That phrase has forced you to do horrible things. For starters, you brought down a plane full of people, murdering everyone on board just so you could find the entrance to Rapture. In one recording, you can listen to yourself, as a child, killing a puppy on the orders of a scientist. And when you finally encounter Ryan, he uses it to force you to kill him. Maybe he’s trying to free you when he repeatedly screams, “A man chooses, a slave obeys!” But it doesn’t really matter, because all he gets for his trouble is a putter wedged through his skull. 

Once Ryan’s dead, you find out that the “Atlas” who’s been manipulating you this whole time is actually a mob boss named Fontaine, and you’ve just given him complete control over Rapture. You’ve been nothing but a criminal’s tool the whole time, although a narrow escape and a little deprogramming will give you the chance to set things right. Sort of. Maybe.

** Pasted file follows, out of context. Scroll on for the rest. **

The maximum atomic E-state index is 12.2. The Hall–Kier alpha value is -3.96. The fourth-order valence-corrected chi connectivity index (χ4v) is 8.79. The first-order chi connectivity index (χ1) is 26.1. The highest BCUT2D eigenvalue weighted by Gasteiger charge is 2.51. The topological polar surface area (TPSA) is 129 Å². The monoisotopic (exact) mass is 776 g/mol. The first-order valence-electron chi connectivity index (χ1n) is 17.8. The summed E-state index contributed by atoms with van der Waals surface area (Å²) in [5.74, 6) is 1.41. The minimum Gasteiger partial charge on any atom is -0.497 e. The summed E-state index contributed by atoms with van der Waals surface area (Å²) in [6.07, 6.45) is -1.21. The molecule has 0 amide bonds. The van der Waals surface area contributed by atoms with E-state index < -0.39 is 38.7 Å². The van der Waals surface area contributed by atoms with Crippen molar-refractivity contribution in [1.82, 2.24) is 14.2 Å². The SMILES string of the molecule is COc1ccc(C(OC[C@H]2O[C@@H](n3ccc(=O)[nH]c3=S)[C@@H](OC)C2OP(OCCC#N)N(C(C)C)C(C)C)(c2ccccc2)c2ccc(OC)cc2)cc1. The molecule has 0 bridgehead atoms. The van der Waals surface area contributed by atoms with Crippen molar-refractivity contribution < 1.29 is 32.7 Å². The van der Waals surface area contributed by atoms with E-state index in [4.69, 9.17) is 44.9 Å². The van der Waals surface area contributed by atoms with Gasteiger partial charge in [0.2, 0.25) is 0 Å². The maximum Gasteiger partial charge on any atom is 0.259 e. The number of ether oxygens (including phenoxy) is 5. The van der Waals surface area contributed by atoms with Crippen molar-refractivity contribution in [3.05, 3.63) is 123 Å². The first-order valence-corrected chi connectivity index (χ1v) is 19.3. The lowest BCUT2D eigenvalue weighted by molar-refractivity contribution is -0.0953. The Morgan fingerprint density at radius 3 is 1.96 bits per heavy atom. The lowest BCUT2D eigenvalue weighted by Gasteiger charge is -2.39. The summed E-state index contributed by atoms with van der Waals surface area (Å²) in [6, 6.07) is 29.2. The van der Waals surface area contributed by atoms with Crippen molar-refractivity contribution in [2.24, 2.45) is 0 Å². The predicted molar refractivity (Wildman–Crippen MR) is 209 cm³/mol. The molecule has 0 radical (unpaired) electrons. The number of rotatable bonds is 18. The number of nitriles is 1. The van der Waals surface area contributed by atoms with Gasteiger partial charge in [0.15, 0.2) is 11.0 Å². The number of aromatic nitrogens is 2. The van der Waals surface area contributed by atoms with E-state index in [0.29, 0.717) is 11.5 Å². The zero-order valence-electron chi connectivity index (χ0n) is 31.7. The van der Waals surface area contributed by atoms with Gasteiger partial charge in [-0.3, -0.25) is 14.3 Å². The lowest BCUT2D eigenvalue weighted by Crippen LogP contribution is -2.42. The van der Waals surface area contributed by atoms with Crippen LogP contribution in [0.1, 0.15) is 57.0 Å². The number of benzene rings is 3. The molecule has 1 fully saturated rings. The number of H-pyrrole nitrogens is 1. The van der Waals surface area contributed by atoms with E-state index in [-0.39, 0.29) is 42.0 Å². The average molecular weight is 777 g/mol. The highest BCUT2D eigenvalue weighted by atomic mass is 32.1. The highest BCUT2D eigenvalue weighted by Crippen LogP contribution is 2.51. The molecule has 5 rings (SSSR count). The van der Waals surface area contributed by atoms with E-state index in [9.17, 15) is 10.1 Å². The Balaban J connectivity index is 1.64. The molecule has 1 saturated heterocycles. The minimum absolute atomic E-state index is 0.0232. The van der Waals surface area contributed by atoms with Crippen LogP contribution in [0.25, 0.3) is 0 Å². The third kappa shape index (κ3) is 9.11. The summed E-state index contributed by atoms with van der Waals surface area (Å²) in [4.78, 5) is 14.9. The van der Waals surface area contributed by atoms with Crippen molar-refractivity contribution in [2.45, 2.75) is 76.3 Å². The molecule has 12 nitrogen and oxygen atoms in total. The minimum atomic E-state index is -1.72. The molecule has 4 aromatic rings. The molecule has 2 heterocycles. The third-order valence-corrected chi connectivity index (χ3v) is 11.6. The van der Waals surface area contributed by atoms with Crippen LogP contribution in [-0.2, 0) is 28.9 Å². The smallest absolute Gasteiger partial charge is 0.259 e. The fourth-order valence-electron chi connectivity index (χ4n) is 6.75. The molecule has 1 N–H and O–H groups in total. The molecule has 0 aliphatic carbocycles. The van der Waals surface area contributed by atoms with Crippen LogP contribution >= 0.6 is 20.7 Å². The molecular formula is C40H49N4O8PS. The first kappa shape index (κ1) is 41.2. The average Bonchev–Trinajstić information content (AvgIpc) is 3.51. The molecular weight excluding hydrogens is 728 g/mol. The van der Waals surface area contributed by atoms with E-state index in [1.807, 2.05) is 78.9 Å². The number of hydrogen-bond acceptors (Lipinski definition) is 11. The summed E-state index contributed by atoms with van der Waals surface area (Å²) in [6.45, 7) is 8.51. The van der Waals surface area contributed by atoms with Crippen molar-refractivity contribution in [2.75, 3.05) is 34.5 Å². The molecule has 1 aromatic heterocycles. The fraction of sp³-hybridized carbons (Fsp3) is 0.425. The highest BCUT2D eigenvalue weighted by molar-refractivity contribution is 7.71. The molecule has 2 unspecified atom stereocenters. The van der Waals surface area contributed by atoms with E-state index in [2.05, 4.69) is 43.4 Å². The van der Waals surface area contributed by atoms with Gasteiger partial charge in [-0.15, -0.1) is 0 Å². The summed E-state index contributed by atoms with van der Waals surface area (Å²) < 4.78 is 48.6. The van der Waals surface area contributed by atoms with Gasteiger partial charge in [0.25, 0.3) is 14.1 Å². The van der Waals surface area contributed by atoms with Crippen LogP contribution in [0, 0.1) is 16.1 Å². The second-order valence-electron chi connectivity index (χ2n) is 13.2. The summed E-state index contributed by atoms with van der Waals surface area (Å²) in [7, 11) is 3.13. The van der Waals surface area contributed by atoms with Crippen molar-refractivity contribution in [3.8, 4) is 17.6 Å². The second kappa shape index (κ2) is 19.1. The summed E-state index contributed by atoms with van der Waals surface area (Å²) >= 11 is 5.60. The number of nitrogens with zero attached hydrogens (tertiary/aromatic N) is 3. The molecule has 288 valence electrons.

What you thought you did: Fought to bring down a despicable group of terrorists who’d stolen the cure for a global pandemic known as the Gray Death.

What you actually did: Acted as a tool in the world-domination plot of a super-shadowy organization called Majestic-12.

Wait, what!? In the early stages of Deus Ex, you’re simply JC Denton, a government agent working for the UN Anti-Terrorism Coalition (UNATCO) and trying to track down a shipment of medicine stolen by a secessionist terrorist group called the NFS. As you shoot, stealth and probably just generally murder your way through legions of NFS militiamen, however, it gradually becomes obvious that your enemies aren’t quite as vicious as their reputation, and that your superiors are hiding something from you.